I used to fish for brook trout when I was younger. I caught and kept the limit for the frying pan no matter the size. I haven't wet a hook in more than twenty years but I want to trout fish again. The place I would like to fish is catch and release only which is all new to me. I have a spinning rod that I would like to use but I don't want small fish to swallow the hooks so I would appreciate any advise you have on what size hooks to use and any other tips anyone would care to share about this kind of fishing.
Hello - my brother and my nephew fly fish in north Georgia in some areas that are catch-&-release. They mash the barbs down on the hooks with hemostats that they also use to disgorge the hook. You can also use flies with a spinning reel. There is a clear plastic bobber that you fill with water and the fly with whatever amount of "leader" you want goes after the bobber. This gives you enough weight to cast the "rig" with your spinning rod-&-reel. I use this set-up with a "mini" rod-&-reel to fish for pan-fish on the Suwannee River in Florida. Best Regards - AQH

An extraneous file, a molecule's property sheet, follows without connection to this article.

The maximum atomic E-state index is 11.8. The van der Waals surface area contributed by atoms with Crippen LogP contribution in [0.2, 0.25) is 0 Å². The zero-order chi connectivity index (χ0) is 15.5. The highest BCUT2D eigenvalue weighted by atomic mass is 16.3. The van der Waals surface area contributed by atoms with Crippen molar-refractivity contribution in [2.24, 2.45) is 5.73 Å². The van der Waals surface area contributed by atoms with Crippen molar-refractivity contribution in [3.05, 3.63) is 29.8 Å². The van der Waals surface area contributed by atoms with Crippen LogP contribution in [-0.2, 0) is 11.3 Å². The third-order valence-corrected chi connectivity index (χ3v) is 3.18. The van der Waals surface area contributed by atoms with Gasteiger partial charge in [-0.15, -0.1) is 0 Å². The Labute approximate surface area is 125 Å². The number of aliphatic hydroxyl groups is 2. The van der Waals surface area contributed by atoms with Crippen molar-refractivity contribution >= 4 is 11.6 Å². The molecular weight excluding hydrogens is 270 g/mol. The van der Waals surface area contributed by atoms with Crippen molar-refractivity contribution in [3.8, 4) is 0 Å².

Hello - fly patterns that resemble insects probably will not work well in the winter in northern waters. They still work reasonably well in Florida during the winter months.
There are fly patterns that resemble minnows - many include "flash" materials that give a "sparkle" like the light reflecting off of scales. Perhaps these would still be good in northern waters during the winter months as trout still have to eat during the winter.
But then again you have to remember that I do my fishing in Florida and have no experience fishing in northern waters.
I have fished exclusively with barbless hooks for the last few seasons. You can buy them online from several sources. I rarely have a fish swallow a hook, but when I do I simply clip the line. I'm told by authorities that this is better than trying to dig the hook out.